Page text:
For the past few years, I have been working on not comparing myself to others, mostly through fear of injuring myself while doing more than my body can handle or by trying to stay competitive with younger athletes that this body has no business being competitive with. My age group, 60-64 years, i am quickly learning, is fiercely competitive. It may be low in numbers but it is stacked with talented athletes who have been around for a long time and know what they are doing, with superfit retired triathletes who are returning to the sport, and people like me who are late for the game and trying to keep up.
On Saturday, I threw myself into a sprint triathlon – just for fun. I was feeling good after completing the half Ironman two weeks earlier and the urge to race was nagging. I tried to ignore it, but I eventually gave in.
I knew that racing on the heels of a half Ironman was not the best decision so I promised myself that I would be careful; I wouldn’t push. Ha! I also knew that this was the last sprint of the season and that likely meant that every competitive triathlete was bound to show. Sure enough, this is exactly what happened in the 60-64 division.
At each of the triathlons that I have participated in this summer, I have walked away with a second or third place age group award. And at every race, two of the same three women have been ahead of me. Sure enough all three of them were at Guelph Lake II and they placed first, second and third.
Solely judging by how I felt, this triathlon was the best of all that I have done in the past two summers. I felt great in the swim (my best yet), strong on the bike (a hilly course) and I had a “comfortably fast” run. But I finished fourth in my age group and was disappointed. Then I had to remind myself of my expectations going in – none – and that the three women ahead of me are amazing triathletes. I am only at the start of my triathlon journey. At this point, there is no way that I can keep up with them.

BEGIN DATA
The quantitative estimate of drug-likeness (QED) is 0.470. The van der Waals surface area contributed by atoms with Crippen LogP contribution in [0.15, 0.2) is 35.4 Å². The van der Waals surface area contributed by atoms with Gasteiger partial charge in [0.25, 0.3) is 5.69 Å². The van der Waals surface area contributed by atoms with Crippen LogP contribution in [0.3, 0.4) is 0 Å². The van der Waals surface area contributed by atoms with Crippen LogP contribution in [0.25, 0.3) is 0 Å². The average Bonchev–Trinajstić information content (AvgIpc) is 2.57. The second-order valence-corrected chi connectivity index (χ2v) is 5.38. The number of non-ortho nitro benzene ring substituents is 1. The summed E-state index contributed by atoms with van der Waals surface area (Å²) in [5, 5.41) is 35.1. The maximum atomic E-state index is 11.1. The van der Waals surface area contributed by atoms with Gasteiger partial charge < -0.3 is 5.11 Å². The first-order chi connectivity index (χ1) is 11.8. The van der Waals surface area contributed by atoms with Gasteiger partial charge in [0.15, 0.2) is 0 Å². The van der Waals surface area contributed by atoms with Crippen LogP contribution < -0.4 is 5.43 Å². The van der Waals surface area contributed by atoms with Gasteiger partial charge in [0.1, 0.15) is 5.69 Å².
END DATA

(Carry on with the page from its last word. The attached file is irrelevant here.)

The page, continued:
I need to keep in mind where I have come from and where I am headed. Five years ago, I didn’t think I’d ever be able to run again; now I am, plus swimming and cycling, and I am doing okay in all three. At Saturday’s race, of 144 women, I finished 34th and I was in the top 60% of all competitors. With my 60th birthday peeking around the corner, I’ll take it.
At home on Saturday night, I found myself looking at the top three times in my age group, their paces and transitions, and compared them to my own. “What do I need to do to get closer to them, to keep up with them, to get faster?” I started thinking, planning, and I counted the months until my next tri. Nine, I have 9 months.
I used my recovery time from the Mont Tremblant 70.3 to reflect on my spot in the world of triathlon but my thoughts were fuzzy; I wasn’t sure where I was headed. After racing in Guelph, I realized that I am ready to start pushing myself. I want to improve; I want to get faster; I want to be competitive. Guelph Lake II, the triathlon that I did “just for fun,” gave me the vision that I needed and that is a huge win.
I have nine months.
Goals are set.
Plans are being made.
I’ve got this.